Since the goal of this answer is to explore which test is most correct, I'll now isolate each test. I'll first delete test 2 so that only test 1 is left and see where that goes, and then the other way around. After that, I'll compare the two implementations to figure out which one is best.

Test 1

If test 1 is the only test of DomainClass, then this implementation passes:

public class DomainClass
{
    private readonly IErrorProvider errorProvider;

    public DomainClass(IRepository repository, IErrorProvider errorProvider)
    {
        this.errorProvider = errorProvider;
    }

    public IEnumerable<ErrorInfo> GetErrorList(int id)
    {
        yield return this.errorProvider.BuildErrorMessage("200, 201");
    }
}

Compared to the 'production code' in the OP, this is obviously not the full implementation of GetErrorList, but it does pass the test(s).

Test 2

If test 2 is the only test of DomainClass, then this implementation passes:

public class DomainClass
{
    private IErrorProvider errorProvider;

    public DomainClass(IRepository repository, IErrorProvider errorProvider)
    {
        this.errorProvider = errorProvider;
    }

    public IEnumerable<ErrorInfo> GetErrorList(int parameterId)
    {
        this.errorProvider.BuildErrorMessage("200, 201");
        return new List<ErrorInfo>();
    }
}

This implementation passes the test(s), but doesn't look correct to me. The BuildErrorMessage method is called, but the return value is ignored. That's probably not what was intended.

Stubs and Mocks

From GOOS comes this rule of thumb (paraphrased):

Use Stubs for Queries and Mocks for Commands.

Since the BuildErrorMessage method is a Query this rules states that a Stub should be used for testing. That indicates that test 1 is more correct, which the two alternative implementations also seem to indicate.

Driving the Happy Path

Obviously, neither alternative implementation is correct as is, but if test 1 is used as a foundation, a second unit test can exercise the 'Happy Path':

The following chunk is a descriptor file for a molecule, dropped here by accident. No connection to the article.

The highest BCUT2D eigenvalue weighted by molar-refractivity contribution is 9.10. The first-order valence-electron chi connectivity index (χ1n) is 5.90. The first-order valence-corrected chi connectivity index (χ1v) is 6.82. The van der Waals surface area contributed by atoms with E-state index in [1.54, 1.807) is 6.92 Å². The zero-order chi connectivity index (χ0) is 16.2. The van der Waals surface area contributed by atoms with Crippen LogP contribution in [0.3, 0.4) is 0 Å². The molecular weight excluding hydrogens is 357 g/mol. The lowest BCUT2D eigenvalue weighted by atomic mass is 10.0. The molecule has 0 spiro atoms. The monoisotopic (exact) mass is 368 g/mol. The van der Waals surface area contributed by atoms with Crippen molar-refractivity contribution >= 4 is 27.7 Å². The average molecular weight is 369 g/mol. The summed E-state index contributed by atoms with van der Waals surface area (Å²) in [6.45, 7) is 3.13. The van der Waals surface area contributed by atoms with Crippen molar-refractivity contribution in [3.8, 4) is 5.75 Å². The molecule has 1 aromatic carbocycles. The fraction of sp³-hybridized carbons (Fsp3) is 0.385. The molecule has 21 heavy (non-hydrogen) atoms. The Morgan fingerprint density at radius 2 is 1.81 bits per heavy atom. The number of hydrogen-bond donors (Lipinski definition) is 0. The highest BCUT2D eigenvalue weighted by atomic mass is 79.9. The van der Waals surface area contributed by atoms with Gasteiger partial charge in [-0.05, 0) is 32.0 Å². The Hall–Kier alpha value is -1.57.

[Fact]
public void HappyPath()
{
    // Fixture setup
    var repositoryStub = new Mock<IRepository>();
    repositoryStub.Setup(r => r.GetParameter(1)).Returns("foo");

    var sut = new DomainClass(
        repositoryStub.Object,
        new Mock<IErrorProvider>().Object);
    // Exercise system
    var result = sut.GetErrorList(1);
    // Verify outcome
    Assert.False(result.Any());
    // Teardown
}

Which, together with test 1, forces you to write code like this:

public class DomainClass
{
    private readonly IRepository repository;
    private readonly IErrorProvider errorProvider;

    public DomainClass(IRepository repository, IErrorProvider errorProvider)
    {
        this.repository = repository;
        this.errorProvider = errorProvider;
    }

    public IEnumerable<ErrorInfo> GetErrorList(int id)
    {
        if (string.IsNullOrEmpty(this.repository.GetParameter(1)))
            yield return this.errorProvider.BuildErrorMessage("200, 201");
        yield break;
    }
}

You may, however, notice from the hard-coded 1 parameter that this can't be the final implementation yet. However, all tests are green at this point, so you must add more test cases.

Here's the Happy Path test expanded as a Parameterized Test:

[Theory]
[InlineData(1)]
[InlineData(2)]
[InlineData(3)]
public void HappyPath(int id)
{
    // Fixture setup
    var repositoryStub = new Mock<IRepository>();
    repositoryStub.Setup(r => r.GetParameter(id)).Returns("foo");

    var sut = new DomainClass(
        repositoryStub.Object,
        new Mock<IErrorProvider>().Object);
    // Exercise system
    var result = sut.GetErrorList(id);
    // Verify outcome
    Assert.False(result.Any());
    // Teardown
}

This drives the implementation to this point in order to pass all tests:

public class DomainClass
{
    private readonly IRepository repository;
    private readonly IErrorProvider errorProvider;

    public DomainClass(IRepository repository, IErrorProvider errorProvider)
    {
        this.repository = repository;
        this.errorProvider = errorProvider;
    }

    public IEnumerable<ErrorInfo> GetErrorList(int id)
    {
        if (string.IsNullOrEmpty(this.repository.GetParameter(id)))
            yield return this.errorProvider.BuildErrorMessage("200, 201");
        yield break;
    }
}

This is beginning to look more reasonable.

Summary

Test 1 is better because it specifies an expected data flow through the method. Since the BuildErrorMessage is a Query you must expect that it has no side effects. When that is the case, then why care that it was invoked?

You should care, however, about what it returns if it is invoked, and that's what the Stub specifies.

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I think these two test test two different things. 1st test test correctness of error messages formatting, 2nd - that appropriate method was called. What I don't understand is why do you need expectedErrorCodes variable in tests in the fist place? 200, 201 error codes are just hard coded in your GetErrorList method. So assertion section of the 2nd test may look like

  errorRepoMock.Verify(x => x.BuildErrorMessage(It.IsAny<string>()));

Tests don't need to know such details.

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They test the same "action". The semantic difference is:

The first test verifies the values returned by the method being tested.

The second verifies that it called a particular method.

//disclaimer// I'm certainly no UnitTesting expert; I'm still learning, but I that's how I read those two tests.